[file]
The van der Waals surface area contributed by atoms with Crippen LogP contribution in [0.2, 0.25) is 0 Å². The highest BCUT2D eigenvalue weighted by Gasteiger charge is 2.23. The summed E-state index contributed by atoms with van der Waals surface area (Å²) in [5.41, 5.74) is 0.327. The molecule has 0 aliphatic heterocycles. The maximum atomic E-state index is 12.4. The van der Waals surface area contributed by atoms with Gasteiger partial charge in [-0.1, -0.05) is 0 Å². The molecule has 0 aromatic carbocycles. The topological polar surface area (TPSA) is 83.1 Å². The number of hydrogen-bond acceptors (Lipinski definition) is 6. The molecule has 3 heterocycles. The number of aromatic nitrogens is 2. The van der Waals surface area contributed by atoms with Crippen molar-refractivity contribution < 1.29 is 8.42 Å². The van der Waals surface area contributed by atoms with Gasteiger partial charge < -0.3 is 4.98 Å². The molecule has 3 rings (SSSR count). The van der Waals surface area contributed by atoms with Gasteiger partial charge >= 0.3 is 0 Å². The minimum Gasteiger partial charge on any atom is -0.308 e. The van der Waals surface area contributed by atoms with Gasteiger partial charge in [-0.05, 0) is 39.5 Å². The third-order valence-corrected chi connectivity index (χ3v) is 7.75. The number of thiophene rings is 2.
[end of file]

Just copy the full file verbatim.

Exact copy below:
The van der Waals surface area contributed by atoms with Crippen LogP contribution in [0.2, 0.25) is 0 Å². The highest BCUT2D eigenvalue weighted by Gasteiger charge is 2.23. The summed E-state index contributed by atoms with van der Waals surface area (Å²) in [5.41, 5.74) is 0.327. The molecule has 0 aliphatic heterocycles. The maximum atomic E-state index is 12.4. The van der Waals surface area contributed by atoms with Gasteiger partial charge in [-0.1, -0.05) is 0 Å². The molecule has 0 aromatic carbocycles. The topological polar surface area (TPSA) is 83.1 Å². The number of hydrogen-bond acceptors (Lipinski definition) is 6. The molecule has 3 heterocycles. The number of aromatic nitrogens is 2. The van der Waals surface area contributed by atoms with Crippen molar-refractivity contribution < 1.29 is 8.42 Å². The van der Waals surface area contributed by atoms with Gasteiger partial charge < -0.3 is 4.98 Å². The molecule has 3 rings (SSSR count). The van der Waals surface area contributed by atoms with Gasteiger partial charge >= 0.3 is 0 Å². The minimum Gasteiger partial charge on any atom is -0.308 e. The van der Waals surface area contributed by atoms with Gasteiger partial charge in [-0.05, 0) is 39.5 Å². The third-order valence-corrected chi connectivity index (χ3v) is 7.75. The number of thiophene rings is 2.